While doing research before a 2016 trip to Australia I discovered the wonderful writing style of Bill Bryson. Bryson's In a Sunburned Country was a terrific primer for touring Down Under (which was also the title the book had in the UK) and provided plenty of laughs throughout. I have since read a number of Bryson's other books and so was quite thrilled when I found his most recent tome, The Body - A Guide for Occupants, on the shelf at my local library. During my years in school I was more interested in physics and chemistry and never took any courses in biology. This head-to-toe tour of where I live was quite eye-opening.
And the chapter on the eye really struck a note with me.
Everyone knows that other motorists often have problems seeing motorcycles or judging their distance or approaching speed. For this reason alone it is imperative to do all you can to be visible by adding extra lights to your bike, wearing bright colored gear, and constantly adjusting your lane position to avoid blending in to the traffic behind you.
We also should all know to avoid riding in the blind spot of other traffic. This takes an awareness of the other vehicles around you and the inherent differences between a sedan and a semi-truck with regards to what they can see.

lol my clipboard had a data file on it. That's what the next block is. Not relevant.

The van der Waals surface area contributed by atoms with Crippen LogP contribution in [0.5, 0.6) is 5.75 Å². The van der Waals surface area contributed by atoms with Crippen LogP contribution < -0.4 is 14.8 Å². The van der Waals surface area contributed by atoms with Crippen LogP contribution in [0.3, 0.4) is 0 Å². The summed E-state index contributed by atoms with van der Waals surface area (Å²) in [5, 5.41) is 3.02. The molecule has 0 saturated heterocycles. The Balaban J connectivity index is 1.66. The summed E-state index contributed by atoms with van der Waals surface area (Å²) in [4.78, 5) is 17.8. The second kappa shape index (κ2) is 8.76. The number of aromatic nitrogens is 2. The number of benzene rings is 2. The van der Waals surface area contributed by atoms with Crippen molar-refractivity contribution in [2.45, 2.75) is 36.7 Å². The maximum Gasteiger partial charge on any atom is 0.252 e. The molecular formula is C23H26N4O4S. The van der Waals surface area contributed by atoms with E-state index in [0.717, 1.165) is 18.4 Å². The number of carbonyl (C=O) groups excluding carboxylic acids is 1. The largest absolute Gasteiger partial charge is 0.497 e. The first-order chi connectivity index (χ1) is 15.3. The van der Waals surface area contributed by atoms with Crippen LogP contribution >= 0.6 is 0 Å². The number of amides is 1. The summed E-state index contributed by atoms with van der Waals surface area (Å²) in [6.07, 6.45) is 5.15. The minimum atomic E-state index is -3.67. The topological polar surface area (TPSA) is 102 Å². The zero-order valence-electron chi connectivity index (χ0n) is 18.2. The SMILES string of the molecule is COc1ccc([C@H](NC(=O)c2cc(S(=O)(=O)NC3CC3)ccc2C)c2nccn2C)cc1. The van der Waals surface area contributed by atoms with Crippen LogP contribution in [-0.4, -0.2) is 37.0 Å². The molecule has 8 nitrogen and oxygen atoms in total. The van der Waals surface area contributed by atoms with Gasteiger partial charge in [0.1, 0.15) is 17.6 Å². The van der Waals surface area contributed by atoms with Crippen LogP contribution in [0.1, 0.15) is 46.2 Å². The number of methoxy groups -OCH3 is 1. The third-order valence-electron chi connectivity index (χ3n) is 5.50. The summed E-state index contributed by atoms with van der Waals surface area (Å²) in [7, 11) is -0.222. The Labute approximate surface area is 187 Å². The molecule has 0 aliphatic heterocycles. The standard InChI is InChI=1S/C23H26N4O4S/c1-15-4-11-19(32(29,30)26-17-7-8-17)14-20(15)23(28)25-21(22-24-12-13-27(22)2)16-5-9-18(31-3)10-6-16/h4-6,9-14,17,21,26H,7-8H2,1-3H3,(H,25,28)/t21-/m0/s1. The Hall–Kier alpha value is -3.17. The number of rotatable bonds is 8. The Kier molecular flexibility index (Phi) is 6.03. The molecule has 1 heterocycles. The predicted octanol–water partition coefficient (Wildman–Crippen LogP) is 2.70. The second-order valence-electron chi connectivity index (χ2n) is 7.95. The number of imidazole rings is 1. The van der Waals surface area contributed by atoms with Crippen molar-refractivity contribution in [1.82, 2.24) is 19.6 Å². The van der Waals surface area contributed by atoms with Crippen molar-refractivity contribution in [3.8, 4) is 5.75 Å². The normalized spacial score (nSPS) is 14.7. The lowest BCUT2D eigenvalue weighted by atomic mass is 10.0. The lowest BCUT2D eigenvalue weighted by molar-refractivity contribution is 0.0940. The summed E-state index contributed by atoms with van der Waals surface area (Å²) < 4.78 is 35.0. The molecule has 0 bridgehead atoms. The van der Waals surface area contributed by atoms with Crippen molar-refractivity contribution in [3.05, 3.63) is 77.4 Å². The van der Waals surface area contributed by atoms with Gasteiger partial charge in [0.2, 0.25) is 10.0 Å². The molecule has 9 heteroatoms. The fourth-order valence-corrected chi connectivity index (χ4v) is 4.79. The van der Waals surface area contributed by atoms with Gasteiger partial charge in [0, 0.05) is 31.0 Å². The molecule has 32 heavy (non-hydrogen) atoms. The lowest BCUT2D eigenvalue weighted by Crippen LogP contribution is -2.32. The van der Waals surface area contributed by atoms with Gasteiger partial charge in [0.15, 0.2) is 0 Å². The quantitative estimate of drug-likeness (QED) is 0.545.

Did you know you also have a blind spot?
As a matter of fact, all humans have a blind spot
The makeup of the human eye means that it can only focus on the central two to three degrees of your field of vision. This is about equivalent to the size of your thumbnail at arms length. The rest of your vision is peripheral vision - there, but not in focus. The blind spot comes into play due to the optic nerve going out the back of your eye. Your brain will fill in this spot with other information to prevent you from having a hole in your vision.
Bryson detailed a method to find this built-in blind spot. Close your left eye and focus on a spot in front of you with your right eye. Hold your right arm out in front of you, palm up, with one finger pointing upright. Now, while staring at the spot in front of you, slowly move your arm outwards. At a point about 10-15 degrees from straight forward your finger will disappear. I can still see the tip of my finger but, if I put my thumb up and do this, my entire thumb disappears.
What I see is whatever is in the area close to my finger. My brain fills in the optic nerve location with background info.
There are various web sites with versions of this test. One (Google "Lasik Nevada blind spot" to find their "3 fun tests") even demonstrates how the eye substitutes nearby info to turn a yellow dot into a red dot (test 3). Cool and slightly scary at the same time.
A motorcycle, at distance, isn't much different in size than your thumbnail on your outstretched arm. Remember the built-in blind spot and be prepared the next time you're out riding for people to not see you. And maybe know why they don't.
Ride responsibly and be wary of the blind spot.